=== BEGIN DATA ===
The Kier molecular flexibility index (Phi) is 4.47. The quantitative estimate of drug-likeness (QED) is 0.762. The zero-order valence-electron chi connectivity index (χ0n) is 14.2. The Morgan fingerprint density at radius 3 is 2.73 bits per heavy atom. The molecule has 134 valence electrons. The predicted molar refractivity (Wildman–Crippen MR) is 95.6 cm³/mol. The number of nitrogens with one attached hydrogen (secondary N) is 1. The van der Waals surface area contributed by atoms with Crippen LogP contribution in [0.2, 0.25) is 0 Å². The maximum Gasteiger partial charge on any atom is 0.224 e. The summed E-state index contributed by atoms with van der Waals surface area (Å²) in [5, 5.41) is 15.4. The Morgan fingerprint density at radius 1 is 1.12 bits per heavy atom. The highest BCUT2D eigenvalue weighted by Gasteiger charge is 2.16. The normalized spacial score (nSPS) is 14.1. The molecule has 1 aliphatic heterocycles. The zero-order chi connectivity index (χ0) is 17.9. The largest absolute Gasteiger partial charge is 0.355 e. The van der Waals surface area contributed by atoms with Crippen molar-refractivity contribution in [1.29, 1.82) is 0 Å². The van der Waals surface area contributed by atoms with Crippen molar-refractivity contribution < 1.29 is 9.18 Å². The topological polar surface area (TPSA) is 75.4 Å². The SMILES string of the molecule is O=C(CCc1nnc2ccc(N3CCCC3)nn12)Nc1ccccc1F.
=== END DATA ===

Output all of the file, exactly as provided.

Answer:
The Kier molecular flexibility index (Phi) is 4.47. The quantitative estimate of drug-likeness (QED) is 0.762. The zero-order valence-electron chi connectivity index (χ0n) is 14.2. The Morgan fingerprint density at radius 3 is 2.73 bits per heavy atom. The molecule has 134 valence electrons. The predicted molar refractivity (Wildman–Crippen MR) is 95.6 cm³/mol. The number of nitrogens with one attached hydrogen (secondary N) is 1. The van der Waals surface area contributed by atoms with Crippen LogP contribution in [0.2, 0.25) is 0 Å². The maximum Gasteiger partial charge on any atom is 0.224 e. The summed E-state index contributed by atoms with van der Waals surface area (Å²) in [5, 5.41) is 15.4. The Morgan fingerprint density at radius 1 is 1.12 bits per heavy atom. The highest BCUT2D eigenvalue weighted by Gasteiger charge is 2.16. The normalized spacial score (nSPS) is 14.1. The molecule has 1 aliphatic heterocycles. The zero-order chi connectivity index (χ0) is 17.9. The largest absolute Gasteiger partial charge is 0.355 e. The van der Waals surface area contributed by atoms with Crippen molar-refractivity contribution in [1.29, 1.82) is 0 Å². The van der Waals surface area contributed by atoms with Crippen molar-refractivity contribution < 1.29 is 9.18 Å². The topological polar surface area (TPSA) is 75.4 Å². The SMILES string of the molecule is O=C(CCc1nnc2ccc(N3CCCC3)nn12)Nc1ccccc1F.